Continuing onward, on your right you have the Salk complex, which is worth poking around at least once for the weird 70s architecture of the building. Many of the walls are see through, and the central courtyard looks like something out of that David Bowie movie Labyrinth. Keep walking straight past the car gate, and you’ll eventually arrive at a small utility platform that has a nice wall to sit on and look at the adjacent cliffs, the waves, or the decadent mansions in La Jolla Farms (one of which is a dead ringer for Tony Stark’s mansion in Iron Man).

Bonus points to you if you can figure out how to get underneath this utility platform, which actually goes down 4 stories into the ground. Again, there’s not much down there of interest, except for several huge industrial machines that switch on and off at random and give you heart attacks when you’re not expecting them. There’s no lights down there, so make sure to bring your flashlight (or a crowbar – this place is straight out of Half Life).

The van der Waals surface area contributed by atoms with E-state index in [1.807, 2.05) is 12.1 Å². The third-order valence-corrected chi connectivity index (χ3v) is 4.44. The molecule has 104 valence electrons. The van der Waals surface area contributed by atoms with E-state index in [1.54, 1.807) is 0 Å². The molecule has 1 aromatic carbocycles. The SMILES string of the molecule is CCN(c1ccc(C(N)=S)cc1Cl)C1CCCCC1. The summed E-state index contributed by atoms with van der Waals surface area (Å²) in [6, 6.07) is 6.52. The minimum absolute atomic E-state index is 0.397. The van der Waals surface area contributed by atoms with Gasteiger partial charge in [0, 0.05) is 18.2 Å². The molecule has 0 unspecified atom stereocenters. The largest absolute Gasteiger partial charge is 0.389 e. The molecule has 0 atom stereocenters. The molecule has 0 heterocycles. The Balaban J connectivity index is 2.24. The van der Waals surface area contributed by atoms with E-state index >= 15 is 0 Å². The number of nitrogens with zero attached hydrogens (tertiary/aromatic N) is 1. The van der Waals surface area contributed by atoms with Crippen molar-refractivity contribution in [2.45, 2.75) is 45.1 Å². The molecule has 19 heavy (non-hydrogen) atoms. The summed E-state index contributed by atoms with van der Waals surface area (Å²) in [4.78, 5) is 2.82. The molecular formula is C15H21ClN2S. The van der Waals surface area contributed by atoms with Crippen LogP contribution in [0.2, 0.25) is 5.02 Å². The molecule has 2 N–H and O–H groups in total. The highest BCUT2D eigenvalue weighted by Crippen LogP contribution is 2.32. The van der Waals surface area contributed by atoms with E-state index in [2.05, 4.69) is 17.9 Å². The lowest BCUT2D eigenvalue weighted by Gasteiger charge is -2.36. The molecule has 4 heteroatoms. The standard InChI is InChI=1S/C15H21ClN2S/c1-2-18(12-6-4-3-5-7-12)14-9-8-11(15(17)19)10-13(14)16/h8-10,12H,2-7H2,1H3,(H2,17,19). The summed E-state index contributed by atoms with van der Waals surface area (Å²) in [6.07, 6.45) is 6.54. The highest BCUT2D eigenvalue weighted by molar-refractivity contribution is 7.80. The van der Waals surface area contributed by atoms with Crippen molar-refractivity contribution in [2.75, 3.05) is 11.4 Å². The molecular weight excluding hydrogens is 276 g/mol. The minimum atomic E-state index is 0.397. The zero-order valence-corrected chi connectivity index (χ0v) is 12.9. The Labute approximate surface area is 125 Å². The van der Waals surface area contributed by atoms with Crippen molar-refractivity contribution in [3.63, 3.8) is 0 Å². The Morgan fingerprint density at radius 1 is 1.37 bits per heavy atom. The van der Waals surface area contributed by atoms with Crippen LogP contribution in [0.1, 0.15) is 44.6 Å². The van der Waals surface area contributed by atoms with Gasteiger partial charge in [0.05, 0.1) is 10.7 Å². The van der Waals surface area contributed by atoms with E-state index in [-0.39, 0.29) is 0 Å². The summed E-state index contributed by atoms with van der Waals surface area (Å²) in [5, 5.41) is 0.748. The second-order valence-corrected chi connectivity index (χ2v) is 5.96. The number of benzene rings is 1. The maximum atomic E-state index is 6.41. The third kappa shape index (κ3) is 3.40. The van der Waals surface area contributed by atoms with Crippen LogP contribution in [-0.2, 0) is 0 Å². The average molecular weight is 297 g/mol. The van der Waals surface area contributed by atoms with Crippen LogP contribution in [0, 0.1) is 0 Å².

Continuing down the cliff past the end of the Salk Institute trail is what is popularly known as the Ho Chi Minh trail, a sketchy path used by surfers to get down to Blacks as directly as possible. The path wanders down sandy hills, through slot canyons, and includes both a spot that requires you to walk across a narrow beam and another that necessitates using a rope to  rappel down the last 20 feet. Don’t use this trail to get to the beach if you’re carrying a lot of stuff, but it is a fun adventure.